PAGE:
My last point is some free advice that will help those of you who agree with me as well as those who don't. From what I've learned about negotiating if you're ever trying to get the guy across the table to agree to define your rights and his obligations and constraints, and he continually responds with a gentle smile and a soft spoken, "trust me," know that you're getting bent over and fucked. A person who means you no harm, a person who is dealing off the top of the deck, a person who is legitimate, will specify your rights. He will specify his constraints. "Just trust me; I'll only take what's fair as determined by me in my sole discretion" is no right at all.

Quote:
Except no. Once again. Look at how FICA taxes actually operate. Raise the cap. The privatized system in Chile hasn't worked in the slightest.
The poverty rate is somewhere between 11% and 15%. Let's say that on average it's 12 or 13% ( http://money.cnn.com/2011/09/13/news...come/index.htm ). Some of those people are receiving benefits under (b) above. If 85 to 88% of Americans are paying enough into FICA to cover or more than cover (c), then why are the programs going broke? They're going broke because the majority of people who can afford to pay more towards their own retirements are paying in inadequate taxes to cover the benefits they receive. That's why Democrats are so adamantly opposed to any kind of privatization. Why shouldn't people save for their own retirements? Because we want people to have retirement benefits that are outsized relative to what they paid for them. Why, because they're too poor to pay more? No, because we don't want to cut into American consumerism. The entitlements don't exist in their current state to protect the poor from starvation. They exist to protect middle class consumerism from the realities of economics.
  #251  
Old 11-19-2012, 10:49 PM
Quote:
Originally Posted by Jon Lyrik View Post
You have only proven that most or a plurality of journalists are self-described "liberals". Which isn't shocking...nor does it mean "left-leaning", really. Let us also realize that the "liberal" class supports a president whose policies are to the right of Nixon's.
Well with that last part I would consider Obama a corporatist if I had to label him but most liberals don't know that they only support him for what he says he stands for. And as for at least acknowledging that journalists label themselves as liberals at least means they put more of the negative focus on Republicans while ignoring a lot of things from the Democrats. That's the nature of the majority of the mainstream media.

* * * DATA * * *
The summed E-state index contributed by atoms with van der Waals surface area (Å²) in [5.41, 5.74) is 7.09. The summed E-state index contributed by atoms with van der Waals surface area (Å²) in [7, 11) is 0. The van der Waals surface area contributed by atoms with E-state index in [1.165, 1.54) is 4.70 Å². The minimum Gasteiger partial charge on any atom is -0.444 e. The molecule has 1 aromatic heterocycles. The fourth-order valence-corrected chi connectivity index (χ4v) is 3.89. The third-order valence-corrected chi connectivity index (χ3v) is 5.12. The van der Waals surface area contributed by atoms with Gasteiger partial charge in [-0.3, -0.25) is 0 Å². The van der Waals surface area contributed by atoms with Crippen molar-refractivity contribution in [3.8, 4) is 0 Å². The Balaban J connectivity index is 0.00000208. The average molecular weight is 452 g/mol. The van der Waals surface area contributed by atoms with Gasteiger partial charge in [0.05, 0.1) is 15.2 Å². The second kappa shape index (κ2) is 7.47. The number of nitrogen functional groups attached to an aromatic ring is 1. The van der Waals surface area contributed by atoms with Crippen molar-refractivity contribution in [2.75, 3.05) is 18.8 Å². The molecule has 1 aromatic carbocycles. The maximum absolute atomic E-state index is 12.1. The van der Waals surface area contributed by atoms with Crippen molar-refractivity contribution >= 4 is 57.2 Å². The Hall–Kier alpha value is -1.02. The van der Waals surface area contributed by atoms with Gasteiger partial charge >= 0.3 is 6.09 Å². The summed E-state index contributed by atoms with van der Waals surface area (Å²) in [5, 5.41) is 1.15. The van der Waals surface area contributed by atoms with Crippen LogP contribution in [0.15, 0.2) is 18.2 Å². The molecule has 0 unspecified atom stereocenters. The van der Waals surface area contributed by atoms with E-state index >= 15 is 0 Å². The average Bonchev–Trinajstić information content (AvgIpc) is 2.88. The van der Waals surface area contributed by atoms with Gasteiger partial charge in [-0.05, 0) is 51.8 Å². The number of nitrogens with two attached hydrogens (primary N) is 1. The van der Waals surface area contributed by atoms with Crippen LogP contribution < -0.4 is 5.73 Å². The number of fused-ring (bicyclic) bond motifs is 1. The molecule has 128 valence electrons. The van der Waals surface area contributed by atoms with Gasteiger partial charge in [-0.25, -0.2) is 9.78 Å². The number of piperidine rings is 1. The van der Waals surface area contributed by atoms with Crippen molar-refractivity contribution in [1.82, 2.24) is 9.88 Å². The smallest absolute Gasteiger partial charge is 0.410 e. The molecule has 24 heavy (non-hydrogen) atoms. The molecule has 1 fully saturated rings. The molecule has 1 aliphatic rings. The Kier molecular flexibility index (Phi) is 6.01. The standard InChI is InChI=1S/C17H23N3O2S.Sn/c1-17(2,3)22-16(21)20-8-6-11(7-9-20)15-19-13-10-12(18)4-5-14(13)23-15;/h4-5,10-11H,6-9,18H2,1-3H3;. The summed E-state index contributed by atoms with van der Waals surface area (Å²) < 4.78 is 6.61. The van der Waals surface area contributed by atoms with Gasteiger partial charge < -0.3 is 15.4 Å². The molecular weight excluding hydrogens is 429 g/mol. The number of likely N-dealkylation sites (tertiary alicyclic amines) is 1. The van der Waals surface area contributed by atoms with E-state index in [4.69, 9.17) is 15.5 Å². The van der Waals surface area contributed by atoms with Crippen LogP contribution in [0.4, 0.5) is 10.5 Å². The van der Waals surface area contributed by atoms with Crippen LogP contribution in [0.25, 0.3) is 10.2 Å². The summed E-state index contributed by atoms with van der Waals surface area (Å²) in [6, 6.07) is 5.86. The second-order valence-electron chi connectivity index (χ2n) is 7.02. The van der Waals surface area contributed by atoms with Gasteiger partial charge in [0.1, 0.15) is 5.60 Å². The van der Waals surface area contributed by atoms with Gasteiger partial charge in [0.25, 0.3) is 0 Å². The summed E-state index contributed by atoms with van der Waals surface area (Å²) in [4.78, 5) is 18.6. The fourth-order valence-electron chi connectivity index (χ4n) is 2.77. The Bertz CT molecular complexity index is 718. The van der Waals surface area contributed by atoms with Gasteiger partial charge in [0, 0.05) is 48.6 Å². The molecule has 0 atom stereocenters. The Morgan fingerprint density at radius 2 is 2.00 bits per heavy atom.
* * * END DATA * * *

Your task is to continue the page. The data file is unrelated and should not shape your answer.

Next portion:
Last edited by creekin111; 11-19-2012 at 10:53 PM..
  #252  
Old 11-19-2012, 10:52 PM
Quote:
Originally Posted by Jon Lyrik View Post
How is it a mutual benefit?
I can't think of how it is not unless its forced labor. That's your burden to prove why its not.

Quote:
Then the business collapses. No, I am for workplace/economic democracy and worker ownership. Even IWW workshops have managers. Or Mondragon.
What do those terms even mean?
  #253  
Old 11-19-2012, 11:15 PM
Quote:
Originally Posted by creekin111 View Post
The inevitability of the system collapsing on itself. The removal would eliminate issues for a very short time but then it would just encourage government to spread it to other areas and keep making more and more IOUs. You of course realize a lot of social security isn't spent on what it was originally intended for? What ever makes you believe government is responsible with money?

Government has a poor record (putting it nicely) with 'managing' people's money. There's zero accountability and when shit hits the fan its the average taxpayer that foots the bill. Social Security checks to old folks are paid directly by younger workers. It's a pyramid scheme or a Ponzi scheme or whatever you want to call it but the bottom line is your money isn't held in some special account saved for you. It's spent directly on others under the assumption that one day, younger people will then be taxed for you. Of course with people living longer and longer lives, that gameplan becomes harder and harder to sustain.